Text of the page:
These and other advantages will become apparent from the following detailed description which, when viewed in light of the accompanying drawings, disclose the embodiments of the present invention.

BRIEF DESCRIPTION OF THE DRAWINGS

FIG. 1 is a perspective view of the first preferred embodiment.

FIG. 2 is a top view of the first preferred embodiment.

FIG. 3 is a front view of the first preferred embodiment.

FIG. 4 is a perspective view of the first preferred embodiment when the apparatus is in use.

FIG. 5 is a front view of the second preferred embodiment.

FIG. 6 is a front view of the third preferred embodiment.

FIG. 7 is a perspective view of the fourth preferred embodiment.

FIG. 8 is a front view of the fourth preferred embodiment.

DETAILED DESCRIPTION OF THE INVENTION

The most desirable way to communicate a new idea to a child is to present the new idea along with an idea the child already understands. Recent studies have shown that even very young children understand the concept of speed and duration in linear movement. The present invention capitalizes on this instinctive understanding of linear movement by depicting the passage of time in a linear fashion.

Referring now to FIGS. 1-3, the first preferred embodiment of the behavioral management apparatus 101 has a plurality of markers 103 on a first long side of a rectangular prism. A second long side of behavioral management apparatus 101 has a plurality of buttons 105 for selecting a predetermined amount of time, such as one minute, five minutes, ten minutes, fifteen minutes, thirty minutes, and sixty minutes. When one of the buttons 105 is depressed, marker 103 denotes position along the first long side of behavioral management apparatus 101. The position of marker 103 moves lengthwise along the first long side of behavioral management apparatus 101 to correspond to the time indicated by the depressed button 105. Preferably, the mechanism moving the marker utilizes a microchip to sense and highlight which of buttons 105 was depressed by the operator. Also in the first preferred embodiment, markers 103 are illuminated by light-emitting diodes (LEDs), which light up in consecutive sequence to visually indicate a position along the first long side of behavioral management apparatus 101. However, the present invention is not limited to this embodiment and contemplates the use of mechanical devices, electrical devices, liquid-crystal displays (LCDs), and other such means for visually tracking the marker 103 across the first long side of the prism.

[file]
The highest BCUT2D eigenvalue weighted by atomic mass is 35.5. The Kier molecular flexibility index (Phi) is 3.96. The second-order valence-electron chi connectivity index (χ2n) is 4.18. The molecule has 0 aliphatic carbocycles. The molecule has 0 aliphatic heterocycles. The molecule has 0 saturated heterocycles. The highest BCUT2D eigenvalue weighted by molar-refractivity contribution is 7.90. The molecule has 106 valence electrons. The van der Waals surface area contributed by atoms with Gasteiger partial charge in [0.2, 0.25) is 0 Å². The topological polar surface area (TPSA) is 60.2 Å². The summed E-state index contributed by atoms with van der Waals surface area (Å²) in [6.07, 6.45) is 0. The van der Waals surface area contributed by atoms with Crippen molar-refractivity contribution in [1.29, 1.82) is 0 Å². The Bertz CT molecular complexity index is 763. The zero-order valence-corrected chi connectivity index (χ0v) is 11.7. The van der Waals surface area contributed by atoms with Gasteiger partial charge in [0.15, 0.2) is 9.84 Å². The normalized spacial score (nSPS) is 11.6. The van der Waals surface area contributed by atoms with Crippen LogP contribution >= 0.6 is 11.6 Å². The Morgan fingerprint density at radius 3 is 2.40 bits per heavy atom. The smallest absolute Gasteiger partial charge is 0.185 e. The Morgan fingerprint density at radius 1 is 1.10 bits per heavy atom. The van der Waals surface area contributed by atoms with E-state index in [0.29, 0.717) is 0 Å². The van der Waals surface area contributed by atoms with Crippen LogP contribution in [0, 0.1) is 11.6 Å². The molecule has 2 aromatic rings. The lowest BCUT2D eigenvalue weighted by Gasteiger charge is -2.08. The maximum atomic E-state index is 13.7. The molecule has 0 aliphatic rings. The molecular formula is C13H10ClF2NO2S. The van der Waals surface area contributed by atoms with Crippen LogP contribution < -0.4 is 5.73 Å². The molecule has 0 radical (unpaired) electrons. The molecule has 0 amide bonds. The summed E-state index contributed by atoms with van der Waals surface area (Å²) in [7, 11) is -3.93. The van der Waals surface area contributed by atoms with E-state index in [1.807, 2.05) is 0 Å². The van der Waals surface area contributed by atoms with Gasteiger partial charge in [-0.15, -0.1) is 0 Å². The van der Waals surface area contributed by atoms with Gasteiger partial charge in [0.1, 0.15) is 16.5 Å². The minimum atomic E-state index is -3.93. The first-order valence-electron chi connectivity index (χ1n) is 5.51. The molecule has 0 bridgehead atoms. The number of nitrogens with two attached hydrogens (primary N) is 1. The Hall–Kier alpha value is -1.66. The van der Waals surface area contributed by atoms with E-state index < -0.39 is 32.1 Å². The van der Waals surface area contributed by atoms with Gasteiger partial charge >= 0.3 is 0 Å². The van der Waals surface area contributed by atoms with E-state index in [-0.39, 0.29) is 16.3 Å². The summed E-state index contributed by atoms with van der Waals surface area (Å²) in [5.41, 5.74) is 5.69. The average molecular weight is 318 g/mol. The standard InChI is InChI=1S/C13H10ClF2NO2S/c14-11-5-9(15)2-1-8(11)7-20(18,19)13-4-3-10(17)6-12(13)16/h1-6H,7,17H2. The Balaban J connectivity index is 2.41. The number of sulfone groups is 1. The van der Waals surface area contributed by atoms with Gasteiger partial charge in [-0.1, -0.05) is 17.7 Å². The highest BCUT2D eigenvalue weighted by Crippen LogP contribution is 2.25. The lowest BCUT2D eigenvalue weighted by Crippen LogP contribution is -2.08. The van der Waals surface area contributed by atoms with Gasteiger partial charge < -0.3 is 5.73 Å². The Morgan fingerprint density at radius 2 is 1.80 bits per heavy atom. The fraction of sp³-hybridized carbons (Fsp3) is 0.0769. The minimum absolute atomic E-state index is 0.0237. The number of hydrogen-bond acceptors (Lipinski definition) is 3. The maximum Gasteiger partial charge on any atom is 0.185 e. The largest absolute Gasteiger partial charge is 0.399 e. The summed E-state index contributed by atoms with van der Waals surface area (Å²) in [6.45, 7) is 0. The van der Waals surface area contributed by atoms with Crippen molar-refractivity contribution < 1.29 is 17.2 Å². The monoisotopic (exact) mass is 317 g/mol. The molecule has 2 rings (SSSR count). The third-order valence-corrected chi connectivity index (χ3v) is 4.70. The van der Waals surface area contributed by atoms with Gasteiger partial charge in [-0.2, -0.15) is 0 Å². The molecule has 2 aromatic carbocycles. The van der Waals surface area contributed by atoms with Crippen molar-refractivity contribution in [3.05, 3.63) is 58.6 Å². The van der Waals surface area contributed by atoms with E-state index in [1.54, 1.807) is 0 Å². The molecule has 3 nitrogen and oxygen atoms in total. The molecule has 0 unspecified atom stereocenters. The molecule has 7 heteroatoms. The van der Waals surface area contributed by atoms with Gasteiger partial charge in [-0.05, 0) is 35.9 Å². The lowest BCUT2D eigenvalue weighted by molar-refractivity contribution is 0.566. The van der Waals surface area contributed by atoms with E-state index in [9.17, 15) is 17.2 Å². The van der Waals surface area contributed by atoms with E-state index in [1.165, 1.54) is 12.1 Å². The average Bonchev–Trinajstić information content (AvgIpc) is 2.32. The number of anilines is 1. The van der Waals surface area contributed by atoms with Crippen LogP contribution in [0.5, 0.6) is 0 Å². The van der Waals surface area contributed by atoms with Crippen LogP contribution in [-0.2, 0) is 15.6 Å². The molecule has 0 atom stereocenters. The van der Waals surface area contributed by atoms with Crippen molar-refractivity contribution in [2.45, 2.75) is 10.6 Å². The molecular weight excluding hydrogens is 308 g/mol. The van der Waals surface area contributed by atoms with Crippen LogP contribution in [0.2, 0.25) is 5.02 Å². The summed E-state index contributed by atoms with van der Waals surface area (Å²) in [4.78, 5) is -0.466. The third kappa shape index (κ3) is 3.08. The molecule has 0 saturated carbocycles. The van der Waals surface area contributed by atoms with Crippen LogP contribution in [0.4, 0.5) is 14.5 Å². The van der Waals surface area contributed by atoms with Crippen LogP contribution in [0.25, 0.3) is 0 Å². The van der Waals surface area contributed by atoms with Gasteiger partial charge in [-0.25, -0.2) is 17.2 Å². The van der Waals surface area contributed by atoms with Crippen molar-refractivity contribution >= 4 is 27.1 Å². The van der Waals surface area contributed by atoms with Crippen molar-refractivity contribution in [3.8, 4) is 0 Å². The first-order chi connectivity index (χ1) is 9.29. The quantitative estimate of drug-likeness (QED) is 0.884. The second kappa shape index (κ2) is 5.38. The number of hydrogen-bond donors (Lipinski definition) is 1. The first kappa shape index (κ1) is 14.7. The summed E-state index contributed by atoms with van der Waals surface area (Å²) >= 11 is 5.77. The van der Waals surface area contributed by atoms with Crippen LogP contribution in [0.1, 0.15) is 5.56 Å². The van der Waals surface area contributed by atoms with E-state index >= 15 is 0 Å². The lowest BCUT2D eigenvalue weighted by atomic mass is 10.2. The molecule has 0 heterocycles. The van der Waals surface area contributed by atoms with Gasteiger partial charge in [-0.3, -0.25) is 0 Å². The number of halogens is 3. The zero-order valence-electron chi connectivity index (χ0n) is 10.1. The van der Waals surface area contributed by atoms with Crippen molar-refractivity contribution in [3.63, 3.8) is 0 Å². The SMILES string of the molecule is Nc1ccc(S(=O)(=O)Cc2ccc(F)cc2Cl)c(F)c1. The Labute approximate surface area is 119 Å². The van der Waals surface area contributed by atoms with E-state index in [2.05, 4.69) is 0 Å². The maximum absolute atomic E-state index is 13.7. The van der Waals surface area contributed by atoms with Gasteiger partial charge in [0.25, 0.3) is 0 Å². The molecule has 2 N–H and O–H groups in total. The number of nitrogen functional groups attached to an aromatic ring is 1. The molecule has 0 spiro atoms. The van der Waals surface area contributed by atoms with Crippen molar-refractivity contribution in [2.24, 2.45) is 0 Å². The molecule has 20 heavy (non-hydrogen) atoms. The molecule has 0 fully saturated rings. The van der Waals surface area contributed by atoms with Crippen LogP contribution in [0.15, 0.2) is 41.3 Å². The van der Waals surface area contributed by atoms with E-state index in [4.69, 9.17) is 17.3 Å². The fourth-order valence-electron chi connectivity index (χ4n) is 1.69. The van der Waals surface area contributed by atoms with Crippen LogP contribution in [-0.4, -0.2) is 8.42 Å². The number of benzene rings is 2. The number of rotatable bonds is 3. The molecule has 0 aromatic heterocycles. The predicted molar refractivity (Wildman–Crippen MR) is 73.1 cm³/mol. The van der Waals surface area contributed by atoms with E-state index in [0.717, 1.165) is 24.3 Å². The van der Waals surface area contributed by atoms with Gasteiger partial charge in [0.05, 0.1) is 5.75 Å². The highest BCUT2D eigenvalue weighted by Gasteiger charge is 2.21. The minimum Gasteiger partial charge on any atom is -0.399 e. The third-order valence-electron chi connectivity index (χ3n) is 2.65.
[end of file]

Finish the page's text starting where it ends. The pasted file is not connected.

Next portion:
Optionally, the first preferred embodiment of the present invention has volume means 107 for announcing the passage of increments of the total predetermined amount of time. For example, the apparatus may announce the passage of fifteen, thirty, and forty-five minutes out of a sixty-minute period. At the end of the predetermined time period, the apparatus may also announce the end of such period. These sound features may be muted using muting means 109 or by decreasing volume means 107.

The first preferred embodiment is also intended to be used in places where children are likely to ask how long a particular period of time will take to pass. For instance, the first preferred embodiment may be strapped to the back of a vehicle driver's seat to provide an answer to the inevitable refrain of, “when will we get there?” The first preferred embodiment can also be used as a non-threatening tool to enforce a disciplinary “time-out.”